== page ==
It’s been a busy
weekmonthyearfive years around here. Dishes don’t get done every night in this house. So when I finally do get to them, my garbage disposal gets some action. Tonight, I turned it on and heard the dreaded crunch-clackity-clack…the sound that indicates a measuring spoon is down there getting chopped up. Before I could reach for the off switch, the disposal groaned, whined, and came to a reproachful stop.
Crap. And this is the new disposal my landlords just put in.
Thus began a scene that I imagine happens often in single women’s houses. It’s the “Ok, my grandmother is up in heaven wringing her hands that there isn’t a guy around to fix this for me” scene. After studying the problem for a few moments, that familiar wave of something – call it pride, stubbornness, bitchiness – comes over the single woman and she sets to work, thinking: “Whatever, Gammy, I’ve got this.”
In my case, it only took a flashlight and remembered lessons about leverage to fix the problem, and when I removed the tail end of the spoon from under the disposal chopping thingy (with a screwdriver, folks, my fingers were nowhere near those sharp things), flipped the switch and heard that sweet hum of a working disposal, I’m not ashamed to admit I pumped my fist a-la-Tiger Woods and said a little “F___ yeah!” to my dog.
And then I resumed cleaning, but I needed to break off to write this little entry, because something has been gnawing at me lately.
Recently, I’ve found myself talking/reading a lot about women’s issues, including work-life balance. Today I had brunch with a colleague and we spent a good amount of time talking about how we can’t keep up with anything in our lives: not our work, not our home life. This is the same conversation I hear and read about every day.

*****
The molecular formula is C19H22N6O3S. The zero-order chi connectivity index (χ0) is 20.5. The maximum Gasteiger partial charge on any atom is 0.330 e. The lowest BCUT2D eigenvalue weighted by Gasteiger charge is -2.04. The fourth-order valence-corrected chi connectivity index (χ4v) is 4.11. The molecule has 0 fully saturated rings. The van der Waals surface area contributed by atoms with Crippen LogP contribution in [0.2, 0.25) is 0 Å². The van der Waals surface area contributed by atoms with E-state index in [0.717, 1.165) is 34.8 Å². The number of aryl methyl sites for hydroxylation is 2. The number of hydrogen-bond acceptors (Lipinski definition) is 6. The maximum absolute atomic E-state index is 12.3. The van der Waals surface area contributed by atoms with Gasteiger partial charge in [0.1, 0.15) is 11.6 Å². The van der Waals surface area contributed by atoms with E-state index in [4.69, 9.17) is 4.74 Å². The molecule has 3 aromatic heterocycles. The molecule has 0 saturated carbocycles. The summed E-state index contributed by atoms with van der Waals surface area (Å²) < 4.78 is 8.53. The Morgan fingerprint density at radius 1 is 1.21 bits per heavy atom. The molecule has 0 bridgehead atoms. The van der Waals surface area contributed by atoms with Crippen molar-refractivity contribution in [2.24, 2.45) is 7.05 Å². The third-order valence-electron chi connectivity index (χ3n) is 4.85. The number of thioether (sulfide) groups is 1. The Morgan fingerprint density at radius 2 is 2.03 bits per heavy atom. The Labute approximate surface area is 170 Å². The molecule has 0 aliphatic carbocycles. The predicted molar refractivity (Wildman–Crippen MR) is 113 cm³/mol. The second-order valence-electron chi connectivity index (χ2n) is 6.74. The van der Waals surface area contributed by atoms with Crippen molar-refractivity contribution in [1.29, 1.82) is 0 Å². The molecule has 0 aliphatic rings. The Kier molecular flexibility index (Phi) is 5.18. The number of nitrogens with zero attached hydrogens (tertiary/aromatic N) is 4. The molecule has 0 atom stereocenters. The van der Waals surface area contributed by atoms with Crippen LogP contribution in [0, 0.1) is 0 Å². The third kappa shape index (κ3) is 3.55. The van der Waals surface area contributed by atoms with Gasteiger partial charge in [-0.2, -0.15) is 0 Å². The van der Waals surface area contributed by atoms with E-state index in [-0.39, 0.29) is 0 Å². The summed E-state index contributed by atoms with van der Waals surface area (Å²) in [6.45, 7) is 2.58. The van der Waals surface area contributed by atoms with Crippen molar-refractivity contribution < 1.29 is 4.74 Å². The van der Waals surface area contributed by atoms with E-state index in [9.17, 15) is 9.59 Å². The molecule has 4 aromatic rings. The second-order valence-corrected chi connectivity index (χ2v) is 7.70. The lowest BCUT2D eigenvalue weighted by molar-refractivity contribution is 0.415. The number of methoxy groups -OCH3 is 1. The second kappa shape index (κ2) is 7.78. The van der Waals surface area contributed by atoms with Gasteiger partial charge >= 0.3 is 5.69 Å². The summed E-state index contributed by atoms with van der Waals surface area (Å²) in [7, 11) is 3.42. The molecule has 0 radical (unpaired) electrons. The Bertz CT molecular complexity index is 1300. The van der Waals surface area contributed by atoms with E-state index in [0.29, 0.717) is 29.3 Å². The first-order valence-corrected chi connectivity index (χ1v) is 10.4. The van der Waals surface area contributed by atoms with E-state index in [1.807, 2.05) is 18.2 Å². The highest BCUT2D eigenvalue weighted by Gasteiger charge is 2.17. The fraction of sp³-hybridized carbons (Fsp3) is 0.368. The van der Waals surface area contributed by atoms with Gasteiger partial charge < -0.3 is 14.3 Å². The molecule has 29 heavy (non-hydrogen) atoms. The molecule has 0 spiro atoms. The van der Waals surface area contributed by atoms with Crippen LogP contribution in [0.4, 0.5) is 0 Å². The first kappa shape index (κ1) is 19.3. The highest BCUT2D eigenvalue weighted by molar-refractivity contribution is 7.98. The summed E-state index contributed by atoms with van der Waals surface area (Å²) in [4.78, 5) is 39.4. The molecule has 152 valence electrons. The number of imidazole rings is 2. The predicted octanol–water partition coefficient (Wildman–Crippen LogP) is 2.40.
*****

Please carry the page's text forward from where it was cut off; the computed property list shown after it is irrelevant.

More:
But here’s the thing; neither of us have kids. And if I’m honestly with myself, I often feel like I, as a single woman, have no right to complain. After all, “working” women are defined as those with kids, and I don’t have them, so it should be easier for me, shouldn’t it? I should be able to do it all: work, take care of my dog, travel, lose weight, serve on boards, date, read the New York Times every Sunday while eating a perfectly crafted omelet that I made, blog, eat locally grown food, do the dishes, save for retirement, fix my disposal, knit, and whatever the hell else I’m supposed to do, right? And when I can’t, I should keep my mouth shut, because I’ve got it easy, right?
This kind of thinking gets me grumpy, and I start to feel put upon and defensive. But somehow, tonight, fixing my disposal gave me some clarity, and more than a little shame. Here’s the thing. Pitting different groups against each other in a competition over who has the busiest life is a bunch of crap. It doesn’t matter. The reality is that no one feels like he/she has it all under control. If they do, they are either lying or enjoying a brief respite from the real world.
Madeleine Albright, the first female Secretary of State, and a personal idol of mine (meeting her is a highlight of my college years) once said “There’s a special place in hell for women who don’t help other women.” I agree with her 100%, but I also think we all could do better with helping each other, regardless of gender. I’m proud that I was able to fix my disposal by myself, but I think I would have gratefully accepted help if it had been available. I feel the same way about work-life balance in general. I’ll take whatever I can get. I imagine we all would.
I’m not sure this entry makes any sense to anyone but me, but it felt good to write it. And now, I must return to my dirty kitchen, since I have vowed not to watch the new Walking Dead episode until it’s clean. If anyone wants to come over and help, I wouldn’t say no. 🙂
One thought on “Woman helping woman”
You should not feel guilty. Everyone’s situation is different. It is difficult to compare. I was a single mom who had to focus on managing the imbalance because I never felt I mastered work/life balance. But, my stay at home mom friends also had to manage an imbalance. People expected them to volunteer and do everything because they didn’t “work” outside the home. My friends that work from home also have different struggles than I do working out of an office. Each situation is unique and should be free of judgment. And I agree with Madeline!